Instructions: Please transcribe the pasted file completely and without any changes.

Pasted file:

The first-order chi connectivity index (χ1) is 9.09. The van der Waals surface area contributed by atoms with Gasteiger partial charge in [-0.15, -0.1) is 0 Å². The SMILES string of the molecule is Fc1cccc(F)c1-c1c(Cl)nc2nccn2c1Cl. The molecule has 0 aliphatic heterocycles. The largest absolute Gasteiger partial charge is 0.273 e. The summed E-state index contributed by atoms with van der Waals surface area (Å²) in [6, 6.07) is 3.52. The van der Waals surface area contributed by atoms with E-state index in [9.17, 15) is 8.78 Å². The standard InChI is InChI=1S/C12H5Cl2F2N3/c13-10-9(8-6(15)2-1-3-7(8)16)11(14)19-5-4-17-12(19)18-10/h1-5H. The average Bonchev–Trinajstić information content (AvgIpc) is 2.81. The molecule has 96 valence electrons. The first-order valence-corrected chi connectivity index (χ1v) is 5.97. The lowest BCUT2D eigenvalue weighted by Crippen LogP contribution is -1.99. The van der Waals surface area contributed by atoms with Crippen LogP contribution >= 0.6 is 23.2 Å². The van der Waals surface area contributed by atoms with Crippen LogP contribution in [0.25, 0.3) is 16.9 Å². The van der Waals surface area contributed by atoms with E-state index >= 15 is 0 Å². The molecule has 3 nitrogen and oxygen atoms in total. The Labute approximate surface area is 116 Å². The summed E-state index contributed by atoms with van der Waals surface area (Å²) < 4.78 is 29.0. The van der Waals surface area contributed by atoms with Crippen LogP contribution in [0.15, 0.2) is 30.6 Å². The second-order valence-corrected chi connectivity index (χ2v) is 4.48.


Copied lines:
The first-order chi connectivity index (χ1) is 9.09. The van der Waals surface area contributed by atoms with Gasteiger partial charge in [-0.15, -0.1) is 0 Å². The SMILES string of the molecule is Fc1cccc(F)c1-c1c(Cl)nc2nccn2c1Cl. The molecule has 0 aliphatic heterocycles. The largest absolute Gasteiger partial charge is 0.273 e. The summed E-state index contributed by atoms with van der Waals surface area (Å²) in [6, 6.07) is 3.52. The van der Waals surface area contributed by atoms with E-state index in [9.17, 15) is 8.78 Å². The standard InChI is InChI=1S/C12H5Cl2F2N3/c13-10-9(8-6(15)2-1-3-7(8)16)11(14)19-5-4-17-12(19)18-10/h1-5H. The average Bonchev–Trinajstić information content (AvgIpc) is 2.81. The molecule has 96 valence electrons. The first-order valence-corrected chi connectivity index (χ1v) is 5.97. The lowest BCUT2D eigenvalue weighted by Crippen LogP contribution is -1.99. The van der Waals surface area contributed by atoms with Crippen LogP contribution >= 0.6 is 23.2 Å². The van der Waals surface area contributed by atoms with Crippen LogP contribution in [0.25, 0.3) is 16.9 Å². The van der Waals surface area contributed by atoms with E-state index >= 15 is 0 Å². The molecule has 3 nitrogen and oxygen atoms in total. The Labute approximate surface area is 116 Å². The summed E-state index contributed by atoms with van der Waals surface area (Å²) < 4.78 is 29.0. The van der Waals surface area contributed by atoms with Crippen LogP contribution in [0.15, 0.2) is 30.6 Å². The second-order valence-corrected chi connectivity index (χ2v) is 4.48.